How to “fix” a goat

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About 6 weeks ago the girls received the best birthday gifts of their lives when they were given baby goats for their birthday presents from my parents. They picked out two boy goats and named them Chip and Thor. The problem though with baby boy goats is that they grow into stinky billy goats if you don’t “fix” them. So on this weeks “to do” list we had castrate goats in slot number three. Anything interesting on your “to do” list this week? 🙂 In case you have ever lay awake at night wondering how you “fix” a billy-goat I have provided step by step instructions for your reading pleasure, because you just never know when you might need this particular skill set…

Step one:

Catch your goat. This part is fairly easy because at this point they are wonderfully naive. Little do they know what is coming their way!

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Step two:

Medicate your goat with pain relief prior to the banding. In other words..have one person hold the goat down while the other person shoves an aspirin into the goat’s throat and tries to get it to swallow the pill  and not spit it out. Note: this could take multiple tries. Evidently goats…who eat everything…don’t like the taste of aspirin.

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Step three:

Gather your tools. You will need special rubber bands, a tool to open the rubber bands, and iodine.

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Step four:

Soak the bands you will be using in iodine to help prevent infection later.  You will also use the iodine to clean the “surgical area.”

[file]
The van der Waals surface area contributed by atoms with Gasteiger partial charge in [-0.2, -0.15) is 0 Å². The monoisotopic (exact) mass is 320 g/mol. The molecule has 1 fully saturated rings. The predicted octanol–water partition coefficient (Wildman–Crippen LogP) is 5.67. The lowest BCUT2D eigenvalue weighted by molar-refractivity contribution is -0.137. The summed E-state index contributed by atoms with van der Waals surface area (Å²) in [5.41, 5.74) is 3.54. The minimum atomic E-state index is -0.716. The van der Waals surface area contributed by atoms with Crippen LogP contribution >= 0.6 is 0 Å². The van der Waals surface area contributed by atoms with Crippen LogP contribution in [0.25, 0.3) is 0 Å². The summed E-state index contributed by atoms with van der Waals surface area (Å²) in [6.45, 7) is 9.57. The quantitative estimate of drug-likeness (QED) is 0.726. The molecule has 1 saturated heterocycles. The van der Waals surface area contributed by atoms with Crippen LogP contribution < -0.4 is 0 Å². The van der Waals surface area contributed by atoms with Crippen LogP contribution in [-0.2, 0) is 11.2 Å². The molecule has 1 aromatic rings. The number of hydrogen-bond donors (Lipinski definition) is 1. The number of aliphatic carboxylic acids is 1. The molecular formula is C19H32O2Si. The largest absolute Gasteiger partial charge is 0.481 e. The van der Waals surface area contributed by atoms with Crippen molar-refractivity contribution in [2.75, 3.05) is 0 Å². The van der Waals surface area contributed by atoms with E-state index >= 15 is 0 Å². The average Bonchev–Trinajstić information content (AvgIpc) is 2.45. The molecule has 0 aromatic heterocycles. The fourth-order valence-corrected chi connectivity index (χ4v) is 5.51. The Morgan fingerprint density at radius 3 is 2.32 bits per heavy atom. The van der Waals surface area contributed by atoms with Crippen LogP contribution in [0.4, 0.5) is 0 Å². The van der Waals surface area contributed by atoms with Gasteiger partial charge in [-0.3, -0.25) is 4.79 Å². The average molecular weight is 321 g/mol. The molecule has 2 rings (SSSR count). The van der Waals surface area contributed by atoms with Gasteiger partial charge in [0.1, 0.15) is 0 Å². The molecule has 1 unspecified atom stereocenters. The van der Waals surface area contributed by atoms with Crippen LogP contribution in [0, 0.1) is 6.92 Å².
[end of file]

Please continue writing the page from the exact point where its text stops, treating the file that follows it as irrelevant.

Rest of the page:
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Step five:

Go back downstairs to administer a tetanus shot to the goat. Your goat will be less gullible after having had an aspirin shoved down its throat and may be harder to catch. Have your syringe filled with the medication before beginning. It is hard to hold a wiggling goat and fill a syringe with medication at the same time without giving yourself a tetanus shot.

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Step six:

It is time to crush your goat’s dream of fatherhood. This step takes two people… One to hold the goat by the back legs so that it is doing a “handstand” while the other attempts to position the band in place around the sack making sure that everything that is meant to be in the rubber band is in the rubber band. Do not expect the goat to endure this without a fight. There will be a lot of crying and kicking…oh, and the goat may get upset as well. 😉

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Step seven:

Let the band go and wince in sympathetic pain. Your goat will walk funny for a few days but then not even notice his loss. After a few weeks the sack will dry out and shrivel up due to lack of blood flow and then fall off. You then have a neutered goat.

Yep..that is how it’s done…just in case you were wondering.  One more thing crossed off the “to do” list. 🙂

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